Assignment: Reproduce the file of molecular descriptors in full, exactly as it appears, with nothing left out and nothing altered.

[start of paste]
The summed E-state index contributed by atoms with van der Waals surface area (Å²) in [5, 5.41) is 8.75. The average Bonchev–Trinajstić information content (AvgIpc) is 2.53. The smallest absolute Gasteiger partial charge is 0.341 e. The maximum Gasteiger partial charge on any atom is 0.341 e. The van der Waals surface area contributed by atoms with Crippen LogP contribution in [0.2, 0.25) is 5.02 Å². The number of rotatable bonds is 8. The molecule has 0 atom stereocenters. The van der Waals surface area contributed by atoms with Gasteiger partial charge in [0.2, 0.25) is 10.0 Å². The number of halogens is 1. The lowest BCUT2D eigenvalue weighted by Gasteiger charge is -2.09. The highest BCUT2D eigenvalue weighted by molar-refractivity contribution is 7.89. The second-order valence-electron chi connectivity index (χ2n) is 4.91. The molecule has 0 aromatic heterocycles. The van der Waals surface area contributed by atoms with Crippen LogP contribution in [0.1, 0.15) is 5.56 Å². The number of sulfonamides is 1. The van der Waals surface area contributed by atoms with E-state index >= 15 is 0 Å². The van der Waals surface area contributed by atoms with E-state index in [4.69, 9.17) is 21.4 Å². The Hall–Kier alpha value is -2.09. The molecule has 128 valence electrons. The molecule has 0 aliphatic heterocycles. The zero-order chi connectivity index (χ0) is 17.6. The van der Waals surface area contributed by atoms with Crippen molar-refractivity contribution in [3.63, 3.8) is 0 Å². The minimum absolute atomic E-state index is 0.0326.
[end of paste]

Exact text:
The summed E-state index contributed by atoms with van der Waals surface area (Å²) in [5, 5.41) is 8.75. The average Bonchev–Trinajstić information content (AvgIpc) is 2.53. The smallest absolute Gasteiger partial charge is 0.341 e. The maximum Gasteiger partial charge on any atom is 0.341 e. The van der Waals surface area contributed by atoms with Crippen LogP contribution in [0.2, 0.25) is 5.02 Å². The number of rotatable bonds is 8. The molecule has 0 atom stereocenters. The van der Waals surface area contributed by atoms with Gasteiger partial charge in [0.2, 0.25) is 10.0 Å². The number of halogens is 1. The lowest BCUT2D eigenvalue weighted by Gasteiger charge is -2.09. The highest BCUT2D eigenvalue weighted by molar-refractivity contribution is 7.89. The second-order valence-electron chi connectivity index (χ2n) is 4.91. The molecule has 0 aromatic heterocycles. The van der Waals surface area contributed by atoms with Crippen LogP contribution in [0.1, 0.15) is 5.56 Å². The number of sulfonamides is 1. The van der Waals surface area contributed by atoms with E-state index >= 15 is 0 Å². The van der Waals surface area contributed by atoms with E-state index in [4.69, 9.17) is 21.4 Å². The Hall–Kier alpha value is -2.09. The molecule has 128 valence electrons. The molecule has 0 aliphatic heterocycles. The zero-order chi connectivity index (χ0) is 17.6. The van der Waals surface area contributed by atoms with Crippen molar-refractivity contribution in [3.63, 3.8) is 0 Å². The minimum absolute atomic E-state index is 0.0326.